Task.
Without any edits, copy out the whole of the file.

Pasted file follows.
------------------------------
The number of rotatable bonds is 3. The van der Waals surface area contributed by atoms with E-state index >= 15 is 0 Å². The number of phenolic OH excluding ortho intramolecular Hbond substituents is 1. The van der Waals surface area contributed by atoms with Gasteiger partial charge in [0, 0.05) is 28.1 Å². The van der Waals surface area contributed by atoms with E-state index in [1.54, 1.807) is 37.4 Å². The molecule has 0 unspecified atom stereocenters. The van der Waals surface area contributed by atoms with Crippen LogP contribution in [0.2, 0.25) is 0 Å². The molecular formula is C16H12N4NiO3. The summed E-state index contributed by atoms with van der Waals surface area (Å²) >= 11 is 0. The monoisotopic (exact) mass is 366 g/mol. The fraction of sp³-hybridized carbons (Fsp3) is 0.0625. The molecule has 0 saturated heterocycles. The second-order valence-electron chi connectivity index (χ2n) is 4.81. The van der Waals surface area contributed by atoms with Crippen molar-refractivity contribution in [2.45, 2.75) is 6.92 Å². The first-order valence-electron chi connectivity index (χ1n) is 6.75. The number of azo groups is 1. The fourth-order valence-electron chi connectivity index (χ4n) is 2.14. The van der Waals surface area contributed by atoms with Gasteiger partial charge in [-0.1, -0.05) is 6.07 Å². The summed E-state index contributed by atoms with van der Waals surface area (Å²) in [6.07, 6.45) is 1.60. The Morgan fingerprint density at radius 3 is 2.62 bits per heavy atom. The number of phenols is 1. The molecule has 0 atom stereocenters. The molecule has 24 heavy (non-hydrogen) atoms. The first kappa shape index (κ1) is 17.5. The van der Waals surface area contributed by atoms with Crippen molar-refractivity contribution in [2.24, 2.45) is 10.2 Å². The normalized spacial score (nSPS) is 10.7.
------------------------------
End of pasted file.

The number of rotatable bonds is 3. The van der Waals surface area contributed by atoms with E-state index >= 15 is 0 Å². The number of phenolic OH excluding ortho intramolecular Hbond substituents is 1. The van der Waals surface area contributed by atoms with Gasteiger partial charge in [0, 0.05) is 28.1 Å². The van der Waals surface area contributed by atoms with E-state index in [1.54, 1.807) is 37.4 Å². The molecule has 0 unspecified atom stereocenters. The van der Waals surface area contributed by atoms with Crippen LogP contribution in [0.2, 0.25) is 0 Å². The molecular formula is C16H12N4NiO3. The summed E-state index contributed by atoms with van der Waals surface area (Å²) >= 11 is 0. The monoisotopic (exact) mass is 366 g/mol. The fraction of sp³-hybridized carbons (Fsp3) is 0.0625. The molecule has 0 saturated heterocycles. The second-order valence-electron chi connectivity index (χ2n) is 4.81. The van der Waals surface area contributed by atoms with Crippen molar-refractivity contribution in [2.45, 2.75) is 6.92 Å². The first-order valence-electron chi connectivity index (χ1n) is 6.75. The number of azo groups is 1. The fourth-order valence-electron chi connectivity index (χ4n) is 2.14. The van der Waals surface area contributed by atoms with Gasteiger partial charge in [-0.1, -0.05) is 6.07 Å². The summed E-state index contributed by atoms with van der Waals surface area (Å²) in [6.07, 6.45) is 1.60. The Morgan fingerprint density at radius 3 is 2.62 bits per heavy atom. The number of phenols is 1. The molecule has 0 atom stereocenters. The molecule has 24 heavy (non-hydrogen) atoms. The first kappa shape index (κ1) is 17.5. The van der Waals surface area contributed by atoms with Crippen molar-refractivity contribution in [2.24, 2.45) is 10.2 Å². The normalized spacial score (nSPS) is 10.7.